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In an exclusive interview with t-online.de, German President Frank-Walter Steinmeier talks about the effects of the coronavirus epidemic on Germany – and how the country should respond to the refugee crisis in Turkey.
Germany is experiencing one of the most significant crises since the Second World War. The number of corona infections in the country is growing exponentially: 5.813 cases were registered on Sunday evening (7pm). The borders are partially closed, events are being canceled, and public life in many places has come to a standstill. At the same time, uncertainty and fear keep spreading among citizens.
German President Frank-Walter Steinmeier shows concern about the situation. But at the same time, he is determined to display courage. He speaks openly about the current challenges Germany is facing: the coronavirus, the refugee crisis, right-wing extremism – and the division in society. He analyzes, he warns and he appeals to the nation: together we can overcome these problems.
Read the exclusive interview here, published today on all major internet channels and thousands of public video screens in train stations, city centers and shopping centers across Germany (the German version of the interview can be found here):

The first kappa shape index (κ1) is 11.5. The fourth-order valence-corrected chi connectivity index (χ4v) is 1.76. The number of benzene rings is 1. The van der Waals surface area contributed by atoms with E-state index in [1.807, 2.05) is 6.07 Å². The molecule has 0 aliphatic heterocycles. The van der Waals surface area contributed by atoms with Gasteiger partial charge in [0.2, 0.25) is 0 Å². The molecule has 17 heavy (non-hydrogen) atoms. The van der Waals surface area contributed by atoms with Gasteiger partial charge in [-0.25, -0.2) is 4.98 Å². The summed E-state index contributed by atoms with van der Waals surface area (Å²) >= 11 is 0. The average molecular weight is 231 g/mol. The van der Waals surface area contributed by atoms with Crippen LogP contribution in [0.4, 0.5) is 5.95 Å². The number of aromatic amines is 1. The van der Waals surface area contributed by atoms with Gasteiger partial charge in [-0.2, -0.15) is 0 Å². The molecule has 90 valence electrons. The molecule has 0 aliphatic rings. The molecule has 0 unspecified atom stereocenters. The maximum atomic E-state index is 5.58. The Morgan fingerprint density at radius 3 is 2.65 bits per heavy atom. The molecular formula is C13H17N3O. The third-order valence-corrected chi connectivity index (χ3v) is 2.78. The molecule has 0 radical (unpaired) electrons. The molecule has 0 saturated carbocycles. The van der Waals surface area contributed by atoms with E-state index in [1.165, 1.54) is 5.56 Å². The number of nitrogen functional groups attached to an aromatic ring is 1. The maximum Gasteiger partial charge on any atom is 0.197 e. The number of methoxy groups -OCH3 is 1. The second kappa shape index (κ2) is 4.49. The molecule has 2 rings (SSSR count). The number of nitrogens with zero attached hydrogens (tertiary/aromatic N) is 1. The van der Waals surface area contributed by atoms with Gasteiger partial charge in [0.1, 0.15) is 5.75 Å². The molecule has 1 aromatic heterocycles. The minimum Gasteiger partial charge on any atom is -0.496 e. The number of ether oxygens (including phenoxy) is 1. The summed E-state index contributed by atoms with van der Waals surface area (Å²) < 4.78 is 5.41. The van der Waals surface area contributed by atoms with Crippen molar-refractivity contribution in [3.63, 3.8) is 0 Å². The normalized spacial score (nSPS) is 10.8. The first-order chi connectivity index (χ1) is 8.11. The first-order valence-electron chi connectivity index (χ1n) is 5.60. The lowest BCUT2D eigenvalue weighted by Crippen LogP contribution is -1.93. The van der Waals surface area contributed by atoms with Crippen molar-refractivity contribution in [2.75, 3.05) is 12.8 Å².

t-online.de: Mr. President, since the beginning of the year, it has been one major news event after the other. At the moment, people are concerned about the coronavirus. Share prices are plunging, events are being cancelled and the shelves are empty in many supermarkets. What approach do you advise people to take in light of the situation?
President Frank-Walter Steinmeier: First things first: We will defeat the virus. But the kind of society, the kind of world we will live in afterward depends on how we act today. The first and most important challenge is slowing down the further spread of the virus so that our health-care system can cope with the rapidly increasing burden of new infections. So that we can save as many lives as possible. Drastic and immediate changes in our daily lives and our professional lives are necessary to do so. We have to give up old habits like greeting people with hugs, kisses and shaking hands for a while. Some will say: “Why do we have to do all this? I am young and strong and it doesn’t affect me!” To all those people, I would say: There is more to this than whether you will be personally affected. What we are doing today is primarily to protect the older and weaker among us. Our self-restraint today can save lives tomorrow.
Economic life has also been severely disrupted.
That is why the second task is to overcome this dramatic disruption, of which no one can say yet how long it will last. The federal government has made wide-ranging decisions to address this. To me, it is especially important that we also help smaller companies and freelancers, service providers and people working in the arts to get through the coming months. The coronavirus cannot be allowed to become an existential crisis for companies. We cannot allow the virus to infect the labor market as well.